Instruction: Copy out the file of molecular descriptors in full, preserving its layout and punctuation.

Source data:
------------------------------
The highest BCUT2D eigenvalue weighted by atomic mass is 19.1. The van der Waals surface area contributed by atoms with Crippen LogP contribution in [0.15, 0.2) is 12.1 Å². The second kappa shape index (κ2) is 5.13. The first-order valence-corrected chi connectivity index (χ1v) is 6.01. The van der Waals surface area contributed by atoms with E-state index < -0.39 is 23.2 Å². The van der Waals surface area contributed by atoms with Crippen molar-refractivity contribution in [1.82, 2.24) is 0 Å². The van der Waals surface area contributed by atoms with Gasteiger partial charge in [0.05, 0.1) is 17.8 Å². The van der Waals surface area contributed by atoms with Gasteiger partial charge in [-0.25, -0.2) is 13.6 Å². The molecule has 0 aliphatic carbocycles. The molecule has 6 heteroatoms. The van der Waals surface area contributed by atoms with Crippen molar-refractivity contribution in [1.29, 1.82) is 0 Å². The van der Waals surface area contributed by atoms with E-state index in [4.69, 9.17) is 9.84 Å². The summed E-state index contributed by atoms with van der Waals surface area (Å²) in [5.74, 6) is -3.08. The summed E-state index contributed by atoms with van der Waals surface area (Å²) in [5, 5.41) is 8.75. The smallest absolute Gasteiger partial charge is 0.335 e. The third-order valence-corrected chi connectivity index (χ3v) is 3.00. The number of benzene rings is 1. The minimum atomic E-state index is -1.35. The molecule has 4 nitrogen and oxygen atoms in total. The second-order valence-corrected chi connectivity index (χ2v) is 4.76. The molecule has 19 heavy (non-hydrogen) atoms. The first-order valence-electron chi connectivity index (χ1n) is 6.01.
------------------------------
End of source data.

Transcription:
The highest BCUT2D eigenvalue weighted by atomic mass is 19.1. The van der Waals surface area contributed by atoms with Crippen LogP contribution in [0.15, 0.2) is 12.1 Å². The second kappa shape index (κ2) is 5.13. The first-order valence-corrected chi connectivity index (χ1v) is 6.01. The van der Waals surface area contributed by atoms with E-state index < -0.39 is 23.2 Å². The van der Waals surface area contributed by atoms with Crippen molar-refractivity contribution in [1.82, 2.24) is 0 Å². The van der Waals surface area contributed by atoms with Gasteiger partial charge in [0.05, 0.1) is 17.8 Å². The van der Waals surface area contributed by atoms with Gasteiger partial charge in [-0.25, -0.2) is 13.6 Å². The molecule has 0 aliphatic carbocycles. The molecule has 6 heteroatoms. The van der Waals surface area contributed by atoms with Crippen molar-refractivity contribution in [1.29, 1.82) is 0 Å². The van der Waals surface area contributed by atoms with E-state index in [4.69, 9.17) is 9.84 Å². The summed E-state index contributed by atoms with van der Waals surface area (Å²) in [5.74, 6) is -3.08. The summed E-state index contributed by atoms with van der Waals surface area (Å²) in [5, 5.41) is 8.75. The smallest absolute Gasteiger partial charge is 0.335 e. The third-order valence-corrected chi connectivity index (χ3v) is 3.00. The number of benzene rings is 1. The minimum atomic E-state index is -1.35. The molecule has 4 nitrogen and oxygen atoms in total. The second-order valence-corrected chi connectivity index (χ2v) is 4.76. The molecule has 19 heavy (non-hydrogen) atoms. The first-order valence-electron chi connectivity index (χ1n) is 6.01.